863. Colony argues that the Court should consider only information known to both
parties in the Underlying Action at the time of the settlement, and not information known
to UP alone. Accordingly, Colony asserts that the Court may not consider information
known to Pfeiffer and shared with UP before the settlement, unless that information was
known to the plaintiffs in the Underlying Action before the settlement.
concludes that Colony’s position is contrary to the guidance of the Eighth Circuit in
UnitedHealth Group: “The allocation inquiry examines how a reasonable party in [the
insured’s] position would have valued the covered and non-covered claims.”
Accordingly, UP will not be limited to offering testimony from Pfeiffer that was shared
with the plaintiffs in the Underlying Action.
With respect to Colony’s assertion that UP should be precluded from offering
Pfeiffer’s testimony because UP instructed him not to respond to deposition questions
as to whether the vegetation was the proximate or factual cause of the accident, UP
states that Pfeiffer will be called as a fact witness and will not be offering any opinions
as to causation. The relevant portions of Pfeiffer’s deposition, ECF No. 218-4, Exhibit
G, Page ID 7121-531, show that counsel for Colony questioned Pfeiffer about his
current opinions as to the proximate or factual cause of the accident. Counsel for UP
objected and instructed Pfeiffer not to respond to those questions, noting that Pfeiffer
was not being called as an expert in the allocation case. Although counsel for Colony
acknowledged that “[t]he evidence in Union Pacific’s possession at the time of entering
The relevant portions of the deposition are found at 113:10-115:5; 124:13-128:22.
into the settlement is the relevant evidence,”2 counsel for Colony did not ask Pfeiffer
whether he shared any opinions with UP as to causation before the settlement of the
Underlying Action and, if so, what opinions were shared at that time. Accordingly, the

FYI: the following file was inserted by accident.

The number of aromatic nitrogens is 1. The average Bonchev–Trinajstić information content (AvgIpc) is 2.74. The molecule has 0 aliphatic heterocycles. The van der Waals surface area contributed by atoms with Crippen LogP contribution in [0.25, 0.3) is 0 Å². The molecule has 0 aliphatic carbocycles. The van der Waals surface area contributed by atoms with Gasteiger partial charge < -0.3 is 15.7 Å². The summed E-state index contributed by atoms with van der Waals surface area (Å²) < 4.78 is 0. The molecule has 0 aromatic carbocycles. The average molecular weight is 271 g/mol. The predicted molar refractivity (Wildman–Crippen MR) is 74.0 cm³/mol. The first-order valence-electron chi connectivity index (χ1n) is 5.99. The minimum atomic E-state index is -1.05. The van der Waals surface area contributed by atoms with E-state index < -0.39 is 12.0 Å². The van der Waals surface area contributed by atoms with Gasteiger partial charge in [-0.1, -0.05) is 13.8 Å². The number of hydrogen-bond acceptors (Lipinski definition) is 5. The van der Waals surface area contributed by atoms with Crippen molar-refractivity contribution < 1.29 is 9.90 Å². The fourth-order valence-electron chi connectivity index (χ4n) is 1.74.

fact that counsel for UP instructed Pfeiffer not to answer the deposition questions as
framed by Colony’s counsel is not grounds for precluding Pfeiffer from offering fact
testimony at the trial on allocation, including testimony about opinions he may have
shared with UP and its counsel before the settlement of the Underlying Action.
Colony’s Motion in Limine to Exclude Jay Pfeiffer will be denied, without
prejudice to Colony’s assertion of objections at the time of trial.
II. Colony’s Motion to Limit Robert Hart’s Testimony to Record Authentication
Colony seeks to limit the testimony of Robert Hart to authentication of records.
Colony notes that Hart, UP’s lead counsel in the Underlying Action, stated repeatedly in
his deposition that he could remember very little about the Underlying Action. Colony
also notes that UP withdrew Hart as an expert witness and, therefore, Hart should be
precluded from offering opinion testimony.
UP asserts that Hart’s limited memory of events leading to the settlement of the
Underlying Action should not prevent Hart from testifying, but may affect the weight
given to his testimony by the trier of fact. This Court agrees. UP does not express any
intent to elicit opinion testimony from Hart.
Colony’s Motion in Limine Limiting Testimony of Robert Hart to Authentication of
Records will be denied, without prejudice to Colony’s assertion of objections at the time
Id. at 126:5–7.
IT IS ORDERED
1. Defendant Colony National Insurance Company’s Motion in Limine to Exclude
Jay Pfeiffer, ECF No. 216, is denied, without prejudice to assertion of objections
at trial; and
2. Defendant Colony National Insurance Company’s Motion in Limine Limiting
Testimony of Robert Hart to Authentication of Records, ECF No. 220, is denied,
without prejudice to assertion of objections at trial.
Dated this 9th day of March, 2018.
BY THE COURT:
s/Laurie Smith Camp
Chief United States District Judge